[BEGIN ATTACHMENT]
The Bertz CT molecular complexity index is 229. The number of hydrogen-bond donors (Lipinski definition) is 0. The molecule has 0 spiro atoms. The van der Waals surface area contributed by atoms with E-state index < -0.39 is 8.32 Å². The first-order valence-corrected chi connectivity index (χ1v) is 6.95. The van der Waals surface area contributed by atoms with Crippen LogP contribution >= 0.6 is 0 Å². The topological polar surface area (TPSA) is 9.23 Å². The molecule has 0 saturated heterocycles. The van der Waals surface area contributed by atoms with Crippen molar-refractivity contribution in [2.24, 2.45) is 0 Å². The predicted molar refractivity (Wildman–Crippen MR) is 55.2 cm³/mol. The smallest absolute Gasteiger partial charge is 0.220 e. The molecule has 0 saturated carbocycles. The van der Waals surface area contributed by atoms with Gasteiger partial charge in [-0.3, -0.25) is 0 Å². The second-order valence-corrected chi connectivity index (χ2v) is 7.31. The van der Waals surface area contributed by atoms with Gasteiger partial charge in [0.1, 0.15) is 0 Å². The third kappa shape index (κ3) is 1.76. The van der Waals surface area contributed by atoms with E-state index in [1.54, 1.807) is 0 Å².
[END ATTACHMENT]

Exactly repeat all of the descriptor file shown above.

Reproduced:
The Bertz CT molecular complexity index is 229. The number of hydrogen-bond donors (Lipinski definition) is 0. The molecule has 0 spiro atoms. The van der Waals surface area contributed by atoms with E-state index < -0.39 is 8.32 Å². The first-order valence-corrected chi connectivity index (χ1v) is 6.95. The van der Waals surface area contributed by atoms with Crippen LogP contribution >= 0.6 is 0 Å². The topological polar surface area (TPSA) is 9.23 Å². The molecule has 0 saturated heterocycles. The van der Waals surface area contributed by atoms with Crippen molar-refractivity contribution in [2.24, 2.45) is 0 Å². The predicted molar refractivity (Wildman–Crippen MR) is 55.2 cm³/mol. The smallest absolute Gasteiger partial charge is 0.220 e. The molecule has 0 saturated carbocycles. The van der Waals surface area contributed by atoms with Gasteiger partial charge in [-0.3, -0.25) is 0 Å². The second-order valence-corrected chi connectivity index (χ2v) is 7.31. The van der Waals surface area contributed by atoms with Gasteiger partial charge in [0.1, 0.15) is 0 Å². The third kappa shape index (κ3) is 1.76. The van der Waals surface area contributed by atoms with E-state index in [1.54, 1.807) is 0 Å².